Breadcrumbs

Major Endeavours for researchers

13 September 2018

University of Waikato academics have been awarded funding for a broad range of major research projects.

A total of $249.1 million has been awarded to 69 new research projects through the 2018 round of the Endeavour Fund, New Zealand’s largest contestable research fund. The Fund invests in ambitious research projects that aim to improve the lives of New Zealanders by enhancing New Zealand’s economy, environment and society.

Deputy Vice-Chancellor Research professor Bruce Clarkson says it is University of Waikato’s best result ever. “It is due to a combination of factors most notably a group of outstanding researchers who have really embraced the concept of the MBIE Endeavour Smart Ideas fund and the excellent support from the Research & Enterprise staff in the preparation of the bids.  The breadth of the research funded is impressive – from Personal Monitoring Technology in workplaces and earthquake engineering to environmental protection of land and water, new methods to detect invasive fish, and the novel use of marine invasive species. Associate Professor Leonie Pihama’s consistent success in MBIE and HRC contestable grants clearly places her as national and international leader in her field.”

Associate Professor Pihama's research has received full Endeavour Research Programme funding of over $2 million dollars –  He Waka Eke Noa: Maori Cultural Frameworks for Violence Prevention and Intervention.

The full list of University of Waikato Smart Ideas grants:

  • Professor Ilanko Sinniah – Omnidirectional earthquake isolation system. The project aims to produce a horizontal and vertical stabalising system to better protect buildings during earthquakes.
  • Dr Adam Hartland – Isotope-based management of fertilser contaminants. The project evaluates the environmental impact of cadmium (a biotoxic metal found in phosphate fertilizers) on New Zealand’s agrisystems and aquatic ecosystems, using stable cadmium isotopes to trace its movement from soils into waters, plants and biota.
  • Dr Clare Brown – New approaches to detect invasive fish. Invasive fish are a significant threat to New Zealand's freshwater ecosystems; this project will develop an innovative biosecurity system for detecting and monitoring the presence of these pests using scent-detection dogs.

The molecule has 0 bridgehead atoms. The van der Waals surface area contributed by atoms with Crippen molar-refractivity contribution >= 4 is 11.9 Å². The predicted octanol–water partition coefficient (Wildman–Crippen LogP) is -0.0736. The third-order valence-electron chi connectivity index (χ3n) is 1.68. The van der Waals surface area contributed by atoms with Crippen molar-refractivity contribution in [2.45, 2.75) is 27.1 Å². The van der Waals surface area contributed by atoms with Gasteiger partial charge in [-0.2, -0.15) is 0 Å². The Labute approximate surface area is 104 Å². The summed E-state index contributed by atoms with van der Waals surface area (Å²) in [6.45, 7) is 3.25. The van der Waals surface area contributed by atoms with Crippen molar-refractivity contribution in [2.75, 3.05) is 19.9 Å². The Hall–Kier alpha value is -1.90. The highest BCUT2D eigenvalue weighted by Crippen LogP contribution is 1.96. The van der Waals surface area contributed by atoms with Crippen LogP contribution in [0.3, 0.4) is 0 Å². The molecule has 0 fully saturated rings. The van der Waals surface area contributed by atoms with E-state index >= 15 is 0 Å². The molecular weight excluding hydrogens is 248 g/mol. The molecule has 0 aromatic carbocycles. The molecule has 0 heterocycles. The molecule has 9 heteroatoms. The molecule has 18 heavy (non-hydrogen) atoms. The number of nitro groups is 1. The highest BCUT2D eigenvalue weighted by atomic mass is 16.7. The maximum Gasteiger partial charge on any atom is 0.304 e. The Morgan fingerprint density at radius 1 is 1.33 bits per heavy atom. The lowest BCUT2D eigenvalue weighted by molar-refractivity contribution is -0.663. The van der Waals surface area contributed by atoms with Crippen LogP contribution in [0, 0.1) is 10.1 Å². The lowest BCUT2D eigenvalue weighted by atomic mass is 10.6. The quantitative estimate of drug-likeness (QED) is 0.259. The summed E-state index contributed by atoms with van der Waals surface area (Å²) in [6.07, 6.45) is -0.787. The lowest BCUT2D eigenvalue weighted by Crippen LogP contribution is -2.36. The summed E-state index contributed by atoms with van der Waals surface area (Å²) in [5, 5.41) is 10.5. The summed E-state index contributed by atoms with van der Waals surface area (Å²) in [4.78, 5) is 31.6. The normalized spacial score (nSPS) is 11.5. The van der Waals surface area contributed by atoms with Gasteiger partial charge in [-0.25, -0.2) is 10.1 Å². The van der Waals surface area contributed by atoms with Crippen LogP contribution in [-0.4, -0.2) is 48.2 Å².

• Dr Judy Bowen – Incorporating personal monitoring technology in workplaces The project will develop an innovative, ethical and evidence-based wearable monitoring approach for New Zealand workers in hazardous work environments.
  • Professor Ian Hawes – Monitoring cyanobacterial blooms in lakes.
  • Professor Chris Battershill – Marine invasive allelochemicals: novel bioactive leads.The project investigates the chemical ecology of successful and highly competitive marine invaders to determine if they are a likely source of new bioactive compound leads relevant to pharmaceutical, animal and plant health sectors.

Related stories

Trigger warnings do little to reduce people’s distress

Trigger warnings that alert people to potentially sensitive content are increasingly popular, especially on university…

Sarah Penwarden web

The power of poetry

PhD scholar studied the value of poetry for people whose loved partners had died.

UoW Fullbrights

Two bright futures

University of Waikato Fulbright Scholars are off to universities in Arizona and Colorado.

How antiquated legal language undermines complainants in cases of sexual assault

Dr Brenda Midson examines one of New Zealand’s most notorious sexual misconduct cases.

When machine learning, Twitter and te reo Māori merge

Researchers have whittled down a massive 8 million tweets, to a more manageable 1.2 million…

Summer Research Scholarship wrap up

A successful summer of research was wrapped up at a function held at the Gallagher…

The significance of Te Tiriti o Waitangi

Sandy Morrison and Ingrid Huygens look at role of the Treaty, 179 years after its…

Culturally responsive teaching in a globalized world

What are the best ways for teachers to deal with increasingly diverse classrooms?

How a default union membership could help reduce income inequality

Researchers argue that making union membership the default option would help reduce inequality while protecting…

From hockey fields to mountain slopes

Garrick du Toit is one of four Step Higher Awardees who will travel to Nepal…

Children who kill and child killers - is the current system fair?

A University of Waikato researcher is proposing new ‘degrees of murder’ to help make the…

Five key values of strong Māori leadership

Dr Maree Roche looks at what it takes to be a strong Māori leader.